Ire over coin question reveals PSLE anxiety

Ire over coin question reveals PSLE anxiety

I refer to the to the article "PSLE question weighs heavy on parents' minds" (My Paper, Oct 7).

It is not uncommon that parents complain about Primary School Leaving Examination (PSLE) questions when it comes to this time of the year. To me, however, it reveals a more fundamental issue at hand.

The question on the weight of eight $1 Singapore coins would have cost pupils only one mark if they got it wrong. So, why the fuss?

The issue is that the PSLE has become such a high-stakes examination that parents and, therefore, 12-year-old children put all their mental energy and other resources into it.

I do know of at least one teacher who mentioned to pupils the hope for a difficult examination in certain subjects so that the children would excel. This is because the mechanics of the T-score calculation give an advantage to those who do well, given the likelihood of a relatively lower mean score.

While the T-score will, in time, be scrapped, I'm concerned it could be a problem later on if policies - such as selection-related criteria - are not reviewed accordingly.

In the case of my 14-year-old daughter, she aced both English and Chinese subjects in Secondary 2 and is being considered for the Bicultural Studies Programme next year. However, she was asked not to apply for the Special Assistance Plan Scholarship for the programme due to her PSLE T-score being just out of the acceptable range. It did not matter that she had made progress in the two years since her PSLE.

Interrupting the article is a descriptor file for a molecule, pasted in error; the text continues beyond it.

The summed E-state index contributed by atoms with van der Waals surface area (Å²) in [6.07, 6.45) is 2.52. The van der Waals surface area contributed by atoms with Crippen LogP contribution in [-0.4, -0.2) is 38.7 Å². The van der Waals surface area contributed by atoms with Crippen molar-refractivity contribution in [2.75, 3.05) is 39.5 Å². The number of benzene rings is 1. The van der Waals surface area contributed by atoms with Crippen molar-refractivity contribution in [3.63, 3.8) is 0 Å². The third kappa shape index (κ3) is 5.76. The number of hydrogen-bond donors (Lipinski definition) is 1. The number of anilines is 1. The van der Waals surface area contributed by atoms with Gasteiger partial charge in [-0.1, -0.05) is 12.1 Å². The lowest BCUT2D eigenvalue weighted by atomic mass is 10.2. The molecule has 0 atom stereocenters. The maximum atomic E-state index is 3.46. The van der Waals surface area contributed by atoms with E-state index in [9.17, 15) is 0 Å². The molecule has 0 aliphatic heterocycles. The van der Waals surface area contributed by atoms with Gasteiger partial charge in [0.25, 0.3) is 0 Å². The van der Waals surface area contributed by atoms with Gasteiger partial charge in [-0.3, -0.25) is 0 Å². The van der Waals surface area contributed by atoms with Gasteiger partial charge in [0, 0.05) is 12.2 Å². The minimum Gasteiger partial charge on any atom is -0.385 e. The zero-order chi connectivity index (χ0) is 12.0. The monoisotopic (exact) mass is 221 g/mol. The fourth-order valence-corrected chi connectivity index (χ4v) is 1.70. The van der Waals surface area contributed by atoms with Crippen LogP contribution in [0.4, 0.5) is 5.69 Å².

This is not an issue about getting the scholarship, but about why the T-score matters in this case.

When children are pit against one another in this manner, it is no wonder that they suffer mental freezes when they are stumped and parents get upset over the smallest of things.

Can one imagine the stress our 12-year-olds have to go through? As parents, we need to equip our children with coping skills, be it at examinations or in life in general. What the Ministry of Education can do is look at what it wants education to mean to children at the primary school level, in addition to other macro objectives it has.

We reiterate that creativity is a goal of education, but I am still struggling to see how that is so in our current curriculum. We want our children to be less risk averse, but that thought is banished the moment PSLE looms.

To promulgate the right attributes in future generations, a rethink is needed, such as in the ways in which children are currently taught and given freedom in creative expression during class without being put down, as well as how they are assessed.

The current student-to-teacher ratio is also very high, leaving teachers not much room to breathe. Some class outings even turn into "scolding" sessions, with teachers being weighed down by having to manage many students.

Requiring teachers to teach in creative ways means giving them more time to think and arming them with the right resources, manpower included, to carry out their lesson plans.

Allowing our children to retain their innate creative skills and honing their risk-taking abilities means letting them enjoy the learning process and not taking away opportunities to explore because of high-stakes examinations that condemn them to a good few years spent in tuition.

Suzy Egan

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